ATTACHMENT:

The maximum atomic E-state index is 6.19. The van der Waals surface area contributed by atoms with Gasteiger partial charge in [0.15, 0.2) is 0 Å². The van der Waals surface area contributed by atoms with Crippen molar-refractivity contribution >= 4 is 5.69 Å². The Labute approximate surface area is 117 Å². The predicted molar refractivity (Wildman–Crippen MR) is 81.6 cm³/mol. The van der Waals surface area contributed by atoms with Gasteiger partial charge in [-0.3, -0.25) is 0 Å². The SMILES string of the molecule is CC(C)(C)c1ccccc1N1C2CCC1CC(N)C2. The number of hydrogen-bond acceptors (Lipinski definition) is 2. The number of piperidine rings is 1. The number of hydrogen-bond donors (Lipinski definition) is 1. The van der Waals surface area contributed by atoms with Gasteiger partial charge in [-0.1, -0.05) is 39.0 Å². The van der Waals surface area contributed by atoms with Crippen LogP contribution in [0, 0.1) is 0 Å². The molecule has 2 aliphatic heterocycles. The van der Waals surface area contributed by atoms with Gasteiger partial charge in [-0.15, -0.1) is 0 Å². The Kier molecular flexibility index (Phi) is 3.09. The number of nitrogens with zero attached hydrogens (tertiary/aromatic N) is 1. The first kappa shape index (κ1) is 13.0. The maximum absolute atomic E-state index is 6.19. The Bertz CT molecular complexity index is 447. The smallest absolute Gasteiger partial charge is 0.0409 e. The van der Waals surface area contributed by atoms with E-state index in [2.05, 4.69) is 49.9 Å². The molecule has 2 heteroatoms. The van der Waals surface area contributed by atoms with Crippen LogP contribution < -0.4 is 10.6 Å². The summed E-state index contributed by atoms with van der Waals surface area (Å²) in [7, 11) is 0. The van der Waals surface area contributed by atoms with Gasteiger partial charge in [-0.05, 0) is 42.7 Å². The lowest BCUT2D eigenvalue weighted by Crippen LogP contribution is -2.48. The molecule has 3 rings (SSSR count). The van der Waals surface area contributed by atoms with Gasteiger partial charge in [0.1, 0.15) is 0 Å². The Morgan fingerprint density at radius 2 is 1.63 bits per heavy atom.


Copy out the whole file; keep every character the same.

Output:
The maximum atomic E-state index is 6.19. The van der Waals surface area contributed by atoms with Gasteiger partial charge in [0.15, 0.2) is 0 Å². The van der Waals surface area contributed by atoms with Crippen molar-refractivity contribution >= 4 is 5.69 Å². The Labute approximate surface area is 117 Å². The predicted molar refractivity (Wildman–Crippen MR) is 81.6 cm³/mol. The van der Waals surface area contributed by atoms with Gasteiger partial charge in [-0.3, -0.25) is 0 Å². The SMILES string of the molecule is CC(C)(C)c1ccccc1N1C2CCC1CC(N)C2. The number of hydrogen-bond acceptors (Lipinski definition) is 2. The number of piperidine rings is 1. The number of hydrogen-bond donors (Lipinski definition) is 1. The van der Waals surface area contributed by atoms with Gasteiger partial charge in [-0.1, -0.05) is 39.0 Å². The van der Waals surface area contributed by atoms with Crippen LogP contribution in [0, 0.1) is 0 Å². The molecule has 2 aliphatic heterocycles. The van der Waals surface area contributed by atoms with Gasteiger partial charge in [-0.15, -0.1) is 0 Å². The Kier molecular flexibility index (Phi) is 3.09. The number of nitrogens with zero attached hydrogens (tertiary/aromatic N) is 1. The first kappa shape index (κ1) is 13.0. The maximum absolute atomic E-state index is 6.19. The Bertz CT molecular complexity index is 447. The smallest absolute Gasteiger partial charge is 0.0409 e. The van der Waals surface area contributed by atoms with E-state index in [2.05, 4.69) is 49.9 Å². The molecule has 2 heteroatoms. The van der Waals surface area contributed by atoms with Crippen LogP contribution < -0.4 is 10.6 Å². The summed E-state index contributed by atoms with van der Waals surface area (Å²) in [7, 11) is 0. The van der Waals surface area contributed by atoms with Gasteiger partial charge in [-0.05, 0) is 42.7 Å². The lowest BCUT2D eigenvalue weighted by Crippen LogP contribution is -2.48. The molecule has 3 rings (SSSR count). The van der Waals surface area contributed by atoms with Gasteiger partial charge in [0.1, 0.15) is 0 Å². The Morgan fingerprint density at radius 2 is 1.63 bits per heavy atom.